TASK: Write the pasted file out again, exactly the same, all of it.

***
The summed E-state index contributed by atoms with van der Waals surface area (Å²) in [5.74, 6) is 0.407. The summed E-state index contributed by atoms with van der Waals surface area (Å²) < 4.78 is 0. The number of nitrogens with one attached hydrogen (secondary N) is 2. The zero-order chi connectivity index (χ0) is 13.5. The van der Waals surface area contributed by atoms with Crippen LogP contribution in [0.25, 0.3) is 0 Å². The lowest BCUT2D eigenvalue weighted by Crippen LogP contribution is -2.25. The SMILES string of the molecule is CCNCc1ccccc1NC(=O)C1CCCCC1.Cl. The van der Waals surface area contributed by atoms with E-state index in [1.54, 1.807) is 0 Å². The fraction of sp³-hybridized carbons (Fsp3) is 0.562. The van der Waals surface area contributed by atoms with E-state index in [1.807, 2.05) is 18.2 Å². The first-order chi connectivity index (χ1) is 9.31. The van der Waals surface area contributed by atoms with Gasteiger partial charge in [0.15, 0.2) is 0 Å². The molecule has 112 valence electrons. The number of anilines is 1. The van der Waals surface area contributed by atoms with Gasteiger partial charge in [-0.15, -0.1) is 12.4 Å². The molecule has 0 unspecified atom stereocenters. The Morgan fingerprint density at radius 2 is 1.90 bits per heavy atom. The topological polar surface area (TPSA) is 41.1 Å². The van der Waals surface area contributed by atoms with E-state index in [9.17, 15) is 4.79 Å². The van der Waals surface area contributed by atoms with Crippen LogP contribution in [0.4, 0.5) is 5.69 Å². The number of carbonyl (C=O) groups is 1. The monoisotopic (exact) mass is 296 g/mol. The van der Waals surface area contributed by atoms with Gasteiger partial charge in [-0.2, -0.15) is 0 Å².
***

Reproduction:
The summed E-state index contributed by atoms with van der Waals surface area (Å²) in [5.74, 6) is 0.407. The summed E-state index contributed by atoms with van der Waals surface area (Å²) < 4.78 is 0. The number of nitrogens with one attached hydrogen (secondary N) is 2. The zero-order chi connectivity index (χ0) is 13.5. The van der Waals surface area contributed by atoms with Crippen LogP contribution in [0.25, 0.3) is 0 Å². The lowest BCUT2D eigenvalue weighted by Crippen LogP contribution is -2.25. The SMILES string of the molecule is CCNCc1ccccc1NC(=O)C1CCCCC1.Cl. The van der Waals surface area contributed by atoms with E-state index in [1.54, 1.807) is 0 Å². The fraction of sp³-hybridized carbons (Fsp3) is 0.562. The van der Waals surface area contributed by atoms with E-state index in [1.807, 2.05) is 18.2 Å². The first-order chi connectivity index (χ1) is 9.31. The van der Waals surface area contributed by atoms with Gasteiger partial charge in [0.15, 0.2) is 0 Å². The molecule has 112 valence electrons. The number of anilines is 1. The van der Waals surface area contributed by atoms with Gasteiger partial charge in [-0.15, -0.1) is 12.4 Å². The molecule has 0 unspecified atom stereocenters. The Morgan fingerprint density at radius 2 is 1.90 bits per heavy atom. The topological polar surface area (TPSA) is 41.1 Å². The van der Waals surface area contributed by atoms with E-state index in [9.17, 15) is 4.79 Å². The van der Waals surface area contributed by atoms with Crippen LogP contribution in [0.4, 0.5) is 5.69 Å². The number of carbonyl (C=O) groups is 1. The monoisotopic (exact) mass is 296 g/mol. The van der Waals surface area contributed by atoms with Gasteiger partial charge in [-0.2, -0.15) is 0 Å².